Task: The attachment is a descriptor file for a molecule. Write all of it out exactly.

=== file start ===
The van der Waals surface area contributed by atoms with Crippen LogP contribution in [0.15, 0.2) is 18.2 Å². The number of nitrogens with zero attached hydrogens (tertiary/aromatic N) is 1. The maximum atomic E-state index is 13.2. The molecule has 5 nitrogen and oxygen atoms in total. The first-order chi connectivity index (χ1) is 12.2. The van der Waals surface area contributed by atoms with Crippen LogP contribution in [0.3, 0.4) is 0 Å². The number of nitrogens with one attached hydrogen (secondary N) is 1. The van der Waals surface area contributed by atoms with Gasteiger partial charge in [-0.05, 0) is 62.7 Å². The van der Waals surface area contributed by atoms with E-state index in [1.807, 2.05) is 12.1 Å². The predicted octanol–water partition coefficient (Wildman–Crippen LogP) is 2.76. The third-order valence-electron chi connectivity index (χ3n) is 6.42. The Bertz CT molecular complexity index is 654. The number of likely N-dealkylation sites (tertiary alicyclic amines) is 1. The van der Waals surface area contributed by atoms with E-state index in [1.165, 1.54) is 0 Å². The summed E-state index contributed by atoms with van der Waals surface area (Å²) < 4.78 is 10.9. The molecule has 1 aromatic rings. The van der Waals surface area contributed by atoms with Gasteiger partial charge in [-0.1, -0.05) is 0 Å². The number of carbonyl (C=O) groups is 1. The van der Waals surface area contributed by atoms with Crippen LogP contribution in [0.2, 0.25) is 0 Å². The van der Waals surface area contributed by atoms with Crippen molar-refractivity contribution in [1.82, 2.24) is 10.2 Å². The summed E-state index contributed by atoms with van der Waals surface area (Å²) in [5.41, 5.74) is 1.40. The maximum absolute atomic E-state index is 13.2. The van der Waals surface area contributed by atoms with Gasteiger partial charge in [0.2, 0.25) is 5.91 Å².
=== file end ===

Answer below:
The van der Waals surface area contributed by atoms with Crippen LogP contribution in [0.15, 0.2) is 18.2 Å². The number of nitrogens with zero attached hydrogens (tertiary/aromatic N) is 1. The maximum atomic E-state index is 13.2. The molecule has 5 nitrogen and oxygen atoms in total. The first-order chi connectivity index (χ1) is 12.2. The van der Waals surface area contributed by atoms with Crippen LogP contribution in [0.3, 0.4) is 0 Å². The number of nitrogens with one attached hydrogen (secondary N) is 1. The van der Waals surface area contributed by atoms with Gasteiger partial charge in [-0.05, 0) is 62.7 Å². The van der Waals surface area contributed by atoms with E-state index in [1.807, 2.05) is 12.1 Å². The predicted octanol–water partition coefficient (Wildman–Crippen LogP) is 2.76. The third-order valence-electron chi connectivity index (χ3n) is 6.42. The Bertz CT molecular complexity index is 654. The number of likely N-dealkylation sites (tertiary alicyclic amines) is 1. The van der Waals surface area contributed by atoms with E-state index in [1.165, 1.54) is 0 Å². The summed E-state index contributed by atoms with van der Waals surface area (Å²) < 4.78 is 10.9. The molecule has 1 aromatic rings. The van der Waals surface area contributed by atoms with Gasteiger partial charge in [-0.1, -0.05) is 0 Å². The number of carbonyl (C=O) groups is 1. The van der Waals surface area contributed by atoms with Crippen LogP contribution in [0.2, 0.25) is 0 Å². The van der Waals surface area contributed by atoms with Crippen molar-refractivity contribution in [1.82, 2.24) is 10.2 Å². The summed E-state index contributed by atoms with van der Waals surface area (Å²) in [5.41, 5.74) is 1.40. The maximum absolute atomic E-state index is 13.2. The van der Waals surface area contributed by atoms with Gasteiger partial charge in [0.2, 0.25) is 5.91 Å².